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Doctor Penguin Weekly


Welcome to Week #14 for the Doctor Penguin newsletter! This week, the following papers caught our attention: 

1. Chen et al. propose an augmented reality microscope (ARM) for real-time AI assistance in cancer diagnosis, demonstrating utility in detection of metastatic breast cancer and prostate cancer.

2. Winkler et al. demonstrate a limitation of current CNNs in the diagnosis of melanoma, showing that skin markings significantly interfered with a CNN’s predicted probability of melanoma.

3. Ruzzo et al. propose a random forest classifier to distinguish true rare de novo variants from data artifacts in WGS data (that often contain mutations introduced and propagated during cell line transformation unrelated to disease biology).

4. Davis et al. describe a procedure to select a method for updating clinical prediction models in scenarios of population drift (in environments with changing outcome rates, shifting patient populations, and evolving clinical practice).
-- Eric Topol & Pranav Rajpurkar  

Quick Links:

An augmented reality microscope with real-time artificial intelligence integration for cancer diagnosis.


In Nature medicine

The microscopic assessment of tissue samples is instrumental for the diagnosis and staging of cancer, and thus guides therapy. However, these assessments demonstrate considerable variability and many regions of the world lack access to trained pathologists. Though artificial intelligence (AI) promises to improve the access and quality of healthcare, the costs of image digitization in pathology and difficulties in deploying AI solutions remain as barriers to real-world use. Here we propose a cost-effective solution: the augmented reality microscope (ARM). The ARM overlays AI-based information onto the current view of the sample in real time, enabling seamless integration of AI into routine workflows. We demonstrate the utility of ARM in the detection of metastatic breast cancer and the identification of prostate cancer, with latency compatible with real-time use. We anticipate that the ARM will remove barriers towards the use of AI designed to improve the accuracy and efficiency of cancer diagnosis.

Chen Po-Hsuan Cameron, Gadepalli Krishna, MacDonald Robert, Liu Yun, Kadowaki Shiro, Nagpal Kunal, Kohlberger Timo, Dean Jeffrey, Corrado Greg S, Hipp Jason D, Mermel Craig H, Stumpe Martin C


Association Between Surgical Skin Markings in Dermoscopic Images and Diagnostic Performance of a Deep Learning Convolutional Neural Network for Melanoma Recognition.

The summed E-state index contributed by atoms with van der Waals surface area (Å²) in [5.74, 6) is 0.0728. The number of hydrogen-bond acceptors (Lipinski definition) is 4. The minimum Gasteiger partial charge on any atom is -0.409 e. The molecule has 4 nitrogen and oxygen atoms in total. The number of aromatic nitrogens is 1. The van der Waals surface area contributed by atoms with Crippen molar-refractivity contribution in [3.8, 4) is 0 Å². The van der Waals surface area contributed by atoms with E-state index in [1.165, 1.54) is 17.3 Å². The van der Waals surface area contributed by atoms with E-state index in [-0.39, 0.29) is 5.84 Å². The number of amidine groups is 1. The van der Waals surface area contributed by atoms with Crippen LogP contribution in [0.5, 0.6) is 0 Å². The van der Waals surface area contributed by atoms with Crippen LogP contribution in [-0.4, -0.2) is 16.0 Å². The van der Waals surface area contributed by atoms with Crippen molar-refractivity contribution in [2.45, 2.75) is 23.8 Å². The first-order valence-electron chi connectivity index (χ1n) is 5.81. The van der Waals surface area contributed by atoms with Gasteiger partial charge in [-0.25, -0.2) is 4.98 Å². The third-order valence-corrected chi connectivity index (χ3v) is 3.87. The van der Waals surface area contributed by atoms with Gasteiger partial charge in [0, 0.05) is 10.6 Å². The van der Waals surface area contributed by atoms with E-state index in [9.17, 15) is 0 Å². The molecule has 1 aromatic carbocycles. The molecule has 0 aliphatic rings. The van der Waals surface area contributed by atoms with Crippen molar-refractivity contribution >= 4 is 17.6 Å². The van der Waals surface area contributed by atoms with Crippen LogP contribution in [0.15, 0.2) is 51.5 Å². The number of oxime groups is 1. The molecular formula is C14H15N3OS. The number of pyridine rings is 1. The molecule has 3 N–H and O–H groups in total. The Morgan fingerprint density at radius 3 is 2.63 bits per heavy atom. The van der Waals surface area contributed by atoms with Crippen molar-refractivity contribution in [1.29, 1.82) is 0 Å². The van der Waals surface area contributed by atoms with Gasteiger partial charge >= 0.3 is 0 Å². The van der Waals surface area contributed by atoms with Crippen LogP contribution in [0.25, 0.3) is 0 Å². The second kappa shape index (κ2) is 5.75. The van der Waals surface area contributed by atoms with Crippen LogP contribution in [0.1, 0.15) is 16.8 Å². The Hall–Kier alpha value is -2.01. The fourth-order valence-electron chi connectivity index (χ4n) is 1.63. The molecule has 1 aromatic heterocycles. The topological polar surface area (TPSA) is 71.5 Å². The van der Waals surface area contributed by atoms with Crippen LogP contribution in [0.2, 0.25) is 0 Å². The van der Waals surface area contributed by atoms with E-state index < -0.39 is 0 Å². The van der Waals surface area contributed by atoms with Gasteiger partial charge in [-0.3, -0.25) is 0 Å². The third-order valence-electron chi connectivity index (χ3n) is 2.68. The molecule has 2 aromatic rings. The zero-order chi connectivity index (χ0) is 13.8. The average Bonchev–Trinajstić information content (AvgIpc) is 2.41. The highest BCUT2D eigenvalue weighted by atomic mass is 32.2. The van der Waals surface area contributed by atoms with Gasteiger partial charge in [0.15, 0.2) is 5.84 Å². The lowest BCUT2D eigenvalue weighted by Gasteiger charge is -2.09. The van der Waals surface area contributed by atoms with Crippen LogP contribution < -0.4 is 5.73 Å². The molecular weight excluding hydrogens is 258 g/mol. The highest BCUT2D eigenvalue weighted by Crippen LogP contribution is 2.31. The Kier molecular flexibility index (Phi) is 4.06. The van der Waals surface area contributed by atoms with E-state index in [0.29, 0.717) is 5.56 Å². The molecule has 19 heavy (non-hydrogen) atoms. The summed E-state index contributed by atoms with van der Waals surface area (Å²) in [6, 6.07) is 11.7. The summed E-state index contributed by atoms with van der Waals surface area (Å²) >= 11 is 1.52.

In JAMA dermatology

Importance : Deep learning convolutional neural networks (CNNs) have shown a performance at the level of dermatologists in the diagnosis of melanoma. Accordingly, further exploring the potential limitations of CNN technology before broadly applying it is of special interest.

Objective : To investigate the association between gentian violet surgical skin markings in dermoscopic images and the diagnostic performance of a CNN approved for use as a medical device in the European market.

Design and Setting : A cross-sectional analysis was conducted from August 1, 2018, to November 30, 2018, using a CNN architecture trained with more than 120 000 dermoscopic images of skin neoplasms and corresponding diagnoses. The association of gentian violet skin markings in dermoscopic images with the performance of the CNN was investigated in 3 image sets of 130 melanocytic lesions each (107 benign nevi, 23 melanomas).

Exposures : The same lesions were sequentially imaged with and without the application of a gentian violet surgical skin marker and then evaluated by the CNN for their probability of being a melanoma. In addition, the markings were removed by manually cropping the dermoscopic images to focus on the melanocytic lesion.

Main Outcomes and Measures : Sensitivity, specificity, and area under the curve (AUC) of the receiver operating characteristic (ROC) curve for the CNN's diagnostic classification in unmarked, marked, and cropped images.

Results : In all, 130 melanocytic lesions (107 benign nevi and 23 melanomas) were imaged. In unmarked lesions, the CNN achieved a sensitivity of 95.7% (95% CI, 79%-99.2%) and a specificity of 84.1% (95% CI, 76.0%-89.8%). The ROC AUC was 0.969. In marked lesions, an increase in melanoma probability scores was observed that resulted in a sensitivity of 100% (95% CI, 85.7%-100%) and a significantly reduced specificity of 45.8% (95% CI, 36.7%-55.2%, P < .001). The ROC AUC was 0.922. Cropping images led to the highest sensitivity of 100% (95% CI, 85.7%-100%), specificity of 97.2% (95% CI, 92.1%-99.0%), and ROC AUC of 0.993. Heat maps created by vanilla gradient descent backpropagation indicated that the blue markings were associated with the increased false-positive rate.